[The Petersburg Campaign - Volume I: The Eastern Front Battles, June - August 1864 by Edwin C. Bearss with Bryce Suderow (Savas Beatie, 2012). Hardcover, 23 maps, photos, notes, bibliography, index. 450 pp. ISBN:978-1-61121-090-3 $34.95]
The content of this first of a two book set begins with the failed attack (Quincy Gillmore's) on the Petersburg defenses on June 9, 1864. Succeeding chapters cover the June 15 - 18 assaults, Jerusalem Plank Road (June 21 - 24), the July 30 Battle of the Crater*, the Weldon Railroad (August 18 - 21), and the August 25 Battle of 2nd Ream's Station. The writing itself is classic Bearss, clear and straightforward tactical narrative at the regimental and brigade levels. Terrain discussion is brief, but detailed enough to provide readers with a solid sense of how the natural and man-made landscapes affected decision making and conduct of the battle. First person accounts are woven into the text, but layered analysis and extensive background information are eschewed in favor of a more minimalist descriptive approach in keeping with the original assigned task.
In guiding this project along toward publication, Suderow has done more than the typical manuscript editor's job. In addition to transcribing and arranging the text, he applied his own introduction and conclusion to each section and standardized the footnotes. Suderow also bridges gaps in Bearss's coverage of events. For example, the text accompanying June 16 and 17 actions in the "Second Assault on Petersburg" chapter is authored by the editor and effectively serves as both gap filling content and effective transition between Bearss pieces. Complaints include a number of typographical errors and basic math mistakes in the loss tables located in the Afterword. Sequential orders of battle, something similar to what Bearss did throughout his Vicksburg Campaign trilogy, are unfortunately absent here, where they would have been similarly useful.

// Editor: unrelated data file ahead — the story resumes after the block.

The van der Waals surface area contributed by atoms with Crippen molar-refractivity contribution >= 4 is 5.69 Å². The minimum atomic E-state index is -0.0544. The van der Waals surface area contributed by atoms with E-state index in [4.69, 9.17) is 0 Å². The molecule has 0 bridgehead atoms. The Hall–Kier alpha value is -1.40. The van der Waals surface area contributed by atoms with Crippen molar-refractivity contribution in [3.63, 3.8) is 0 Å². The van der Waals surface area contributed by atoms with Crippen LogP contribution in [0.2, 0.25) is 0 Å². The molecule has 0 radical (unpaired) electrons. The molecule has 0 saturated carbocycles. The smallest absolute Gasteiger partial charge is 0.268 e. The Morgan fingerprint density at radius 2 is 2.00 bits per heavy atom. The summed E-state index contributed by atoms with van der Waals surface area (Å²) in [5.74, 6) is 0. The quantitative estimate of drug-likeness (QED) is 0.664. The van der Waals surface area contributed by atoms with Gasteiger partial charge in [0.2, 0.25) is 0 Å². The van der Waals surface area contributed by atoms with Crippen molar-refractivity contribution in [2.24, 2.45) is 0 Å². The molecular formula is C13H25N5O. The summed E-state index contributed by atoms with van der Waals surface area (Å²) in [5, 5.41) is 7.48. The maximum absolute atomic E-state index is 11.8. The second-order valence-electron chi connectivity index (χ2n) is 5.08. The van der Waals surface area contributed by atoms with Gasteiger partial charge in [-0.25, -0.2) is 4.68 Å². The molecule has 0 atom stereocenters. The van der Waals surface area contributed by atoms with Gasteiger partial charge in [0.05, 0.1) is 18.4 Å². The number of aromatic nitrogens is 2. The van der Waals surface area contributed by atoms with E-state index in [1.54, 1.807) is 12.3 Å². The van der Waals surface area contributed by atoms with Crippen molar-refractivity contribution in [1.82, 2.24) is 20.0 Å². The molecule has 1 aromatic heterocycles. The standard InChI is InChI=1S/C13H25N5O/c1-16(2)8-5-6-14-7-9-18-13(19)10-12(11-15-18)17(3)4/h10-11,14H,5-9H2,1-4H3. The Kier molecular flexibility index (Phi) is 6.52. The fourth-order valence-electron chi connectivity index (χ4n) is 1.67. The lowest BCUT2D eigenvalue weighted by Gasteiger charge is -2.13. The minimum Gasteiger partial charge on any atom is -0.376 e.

The 23 maps by noted cartographer George Skoch are one of the brightest features of the book. Together, they comprise a nice map study of the most important events. Relevant terrain features of the Petersburg battlefield(s) are satisfactorily presented in the drawings, as are troop positions and maneuvers (mostly at brigade level).
With much of Bearss's early career material remaining unsurpassed by present scholarship, it is gratifying to see a part of his unpublished work exposed to the public readership for the first time. It's also packaged in a manner worthy of the cause. The publication of this volume is a very noteworthy event for Petersburg students, and the release of the second book later in 2013 is much anticipated.
* - Bearss did not do a Crater history for the NPS, so Patrick Brennan was commissioned to fill this particular gap in the book's coverage.